Port Dickinson Civil War Information

2007-2015 Village of Port Dickinson, N.Y. 13901-1845

The American Civil War, where "brother fought against brother", was a tragic and devastating time in this country.
No community was untouched by the war, as all produced goods and/or provided manpower for the war.
The Civil War produced more casualties in America than all other wars combined, from the American
Revolution up through Iraq. The total numbers, North and South, were approximately 970,000 casualties
(3% of the population), including at least 620,000 soldier deaths. As tragic as the war was, the Union
was held together, and no other war in American history has fostered as much study and interest than
the Civil War has.

Visit 'The State of New York and the Civil War' for additional information on items
listed below, and more on the contributions of the local area to the Civil War.


Jacob Lester, of the 1st N.Y. Veteran Cavalry Regiment, Co. F., was the last surviving Civil War Veteran in Broome County, N.Y. Mr. Lester passed away four days after his 100th birthday, at his home at 12 Newton Street in the Village of Port Dickinson. He is buried in the Chenango Valley Cemetery located on Nolan Road, Hillcrest, Town of Fenton, N.Y.


General Joseph Jackson Bartlett
Born in Binghamton on November 21, 1834, his father, also Joseph, purchased farm land in Port Dickinson around 1850 and lived there the rest of his life. Although it is not known if the younger Joseph lived on the farm, it is likely that he did as he would have been only 16 years of age. If he did not live there, it is probable that he visited and stayed in Port Dickinson at various times. Joseph went to law school, became a lawyer, and practiced law until the outbreak of the Civil War. He enlisted in 1861 into the 27th N.Y. Volunteer Infantry, was elected captain of the company, and soon thereafter rose through the ranks during the war. He was present at the surrender of General Lee, and was chosen to receive the ceremonial surrender of the stacked arms of Gen. Robert E. Lee's Army of Northern Virginia at Appomattox Court House. After the war, President Andrew Johnson appointed him as U.S. Minister to Sweden and Norway. He later returned to practicing law and died in 1893. General Bartlett is buried in Arlington National Cemetery.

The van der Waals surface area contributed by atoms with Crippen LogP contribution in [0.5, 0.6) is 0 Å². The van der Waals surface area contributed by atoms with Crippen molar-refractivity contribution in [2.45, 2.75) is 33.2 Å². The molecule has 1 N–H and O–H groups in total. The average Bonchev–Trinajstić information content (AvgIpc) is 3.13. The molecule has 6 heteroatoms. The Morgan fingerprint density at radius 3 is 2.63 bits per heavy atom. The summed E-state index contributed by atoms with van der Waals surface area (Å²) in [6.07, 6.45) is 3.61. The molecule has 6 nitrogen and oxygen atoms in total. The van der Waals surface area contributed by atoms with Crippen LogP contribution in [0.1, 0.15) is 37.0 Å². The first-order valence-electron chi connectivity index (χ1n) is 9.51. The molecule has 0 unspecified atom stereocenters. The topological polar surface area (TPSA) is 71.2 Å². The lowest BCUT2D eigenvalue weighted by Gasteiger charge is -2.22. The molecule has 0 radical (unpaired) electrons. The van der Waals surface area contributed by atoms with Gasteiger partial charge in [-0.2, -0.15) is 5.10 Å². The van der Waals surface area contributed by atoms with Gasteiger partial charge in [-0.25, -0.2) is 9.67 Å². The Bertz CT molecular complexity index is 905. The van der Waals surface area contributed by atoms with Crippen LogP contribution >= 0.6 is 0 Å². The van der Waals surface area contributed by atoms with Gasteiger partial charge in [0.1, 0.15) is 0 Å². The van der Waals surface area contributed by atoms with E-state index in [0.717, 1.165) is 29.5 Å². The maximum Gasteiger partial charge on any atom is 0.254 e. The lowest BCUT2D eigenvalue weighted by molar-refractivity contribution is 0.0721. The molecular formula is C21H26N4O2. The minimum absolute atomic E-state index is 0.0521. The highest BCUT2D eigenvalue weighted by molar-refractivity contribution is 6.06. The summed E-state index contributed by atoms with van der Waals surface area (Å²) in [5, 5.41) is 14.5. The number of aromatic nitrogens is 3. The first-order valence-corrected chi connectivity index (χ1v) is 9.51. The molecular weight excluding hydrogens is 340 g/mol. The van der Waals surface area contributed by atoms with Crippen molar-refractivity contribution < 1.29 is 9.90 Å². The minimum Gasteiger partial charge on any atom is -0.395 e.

Lewis C. Bartlett, a younger brother of Gen. Joseph Bartlett, was the first of the brothers to enlist in the Union forces - the 27th New York Volunteer Infantry. His brother, Joseph, followed suite days later. Originally enlisted as a private, he later became a captain and then promoted to major. He was detailed to General Bartlett's staff as an aide. After the war, Lewis returned to and lived in Port Dickinson until his death. His widow continued to live in Port Dickinson and upon her death, the home was lived in and maintained by a daughter for many years. We are still trying to definitively find where that home stood.


The 1890 Special Census of Surviving Soldiers, Sailors and Marines shows the following Civil War veterans living in Port Dickinson:

Wilson H. Babcock - 107th N.Y.V. Infantry, Co. A, Private
John B. Wilcox - 137th N.Y.V. Infantry, Co. F, Musician
M.E. Holt - 52nd N.Y.V. Infantry, Co. G, Private
Lewis C. Krom - 40th N.Y.V. Infantry, Co. D, Private
Levi B. Sturdevant - 86th N.Y.V. Infantry, Co. ?, Principle Musician
Lewis C. Bartlett - 27th N.Y.V. Infantry, Co. F & S, Lieutenant

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